Messages

After blogging last week about caregiver heroines, I realized that whether they work for me or not really boils down to the message coming through the book.

“Do the right thing and happiness will result” is one I can get behind. In real life, sometimes bad things happen to good people but it’s still an idea to live by. But sometimes it comes through “Neglect yourself and someone will rescue you”–a bit dodgier as a principle.

But really, when I’m deep in a good book, I’m not thinking about messages at all, I’m just annoyed if I’m interrupted and then I wonder why those demanding children want dinner again, after all I fed them yesterday… ๐Ÿ™‚

When I’m writing my own stories, I try to ignore any messages that come through because I don’t want them to seem forced. While I wouldn’t go so far as to agree with Mark Twain that “persons attempting to find a moral in it will be banished”, I hope no one notices any at least until she’s finished the book.

Maybe messages come out wrong when the reader is too obviously smacked over the head with them. But romance as a genre gets dissed for unrealistic messages. Naysayers interpret “Love has healing powers” as “If you love him enough, an abusive man will change”. I don’t know which (if any) specific books cause them to make that leap.

Do you think about messages when you read/write? If messages get twisted, do you think it’s through clumsy writing or perhaps readers’ prejudices?

Which messages in romance novels resonate most for you? Least?

Elena
www.elenagreene.com

About Elena Greene

Elena Greene grew up reading anything she could lay her hands on, including her mother's Georgette Heyer novels. She also enjoyed writing but decided to pursue a more practical career in software engineering. Fate intervened when she was sent on a three year international assignment to England, where she was inspired to start writing romances set in the Regency. Her books have won the National Readers' Choice Award, the Desert Rose Golden Quill and the Colorado Romance Writers' Award of Excellence. Her Super Regency, LADY DEARING'S MASQUERADE, won RT Book Club's award for Best Regency Romance of 2005 and made the Kindle Top 100 list in 2011. When not writing, Elena enjoys swimming, cooking, meditation, playing the piano, volunteer work and craft projects. She lives in upstate New York with her two daughters and more yarn, wire and beads than she would like to admit.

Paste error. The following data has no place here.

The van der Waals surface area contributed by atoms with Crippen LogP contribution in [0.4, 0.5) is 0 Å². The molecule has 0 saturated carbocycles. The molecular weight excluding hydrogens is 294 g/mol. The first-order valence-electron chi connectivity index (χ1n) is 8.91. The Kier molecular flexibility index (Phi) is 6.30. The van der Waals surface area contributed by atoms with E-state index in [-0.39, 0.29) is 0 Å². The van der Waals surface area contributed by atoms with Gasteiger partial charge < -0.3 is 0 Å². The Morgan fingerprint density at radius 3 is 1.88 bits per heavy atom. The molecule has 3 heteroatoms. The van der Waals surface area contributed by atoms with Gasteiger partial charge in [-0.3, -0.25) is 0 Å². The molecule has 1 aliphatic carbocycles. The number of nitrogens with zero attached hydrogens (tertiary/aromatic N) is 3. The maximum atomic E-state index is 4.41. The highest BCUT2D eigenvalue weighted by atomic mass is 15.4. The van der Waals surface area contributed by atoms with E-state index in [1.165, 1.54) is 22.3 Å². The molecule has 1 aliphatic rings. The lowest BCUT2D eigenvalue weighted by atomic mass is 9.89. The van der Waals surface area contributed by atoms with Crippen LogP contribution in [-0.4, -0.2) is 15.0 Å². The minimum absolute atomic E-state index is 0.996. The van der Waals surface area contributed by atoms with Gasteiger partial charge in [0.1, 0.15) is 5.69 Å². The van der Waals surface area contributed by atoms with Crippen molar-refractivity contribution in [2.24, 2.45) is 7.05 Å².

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10 Responses to Messages

  1. Georgie Lee says:

    I think the best messages are those that emerge from the story instead of those that are consciously foisted on the characters. As a writer, it’s fun when my characters tell me what message they want to deliver.

  2. I believe in the collective unconscious of a message, sort of what Georgie Lee says above–anything that is too obvious isn’t good writing, it’s good preaching, and I don’t want to read good preaching (nothing against that, per se, but just not my bag).

    I find similar themes in my writing, and in the authors I like–Anne Stuart, for example, writes bad, bad heroes who find themselves unwillingly redeemed (sort of) by the heroine. Loretta Chase writes about male stupidity and pride, except when she doesn’t, as in Mr. Impossible.

    I do like thinking about themes, I just don’t like forcing them onto anything, just letting them happen organically.

  3. flchen1 says:

    Hmm… I don’t think I appreciate any heavy-handed messages, even ones I agree with (abusing people is bad, drugs destroy lives…)–I think in general, I like messages that resonate with what I believe and universal themes like hope and redemption, that there are always second chances, that beauty’s not just on the outside, and so on.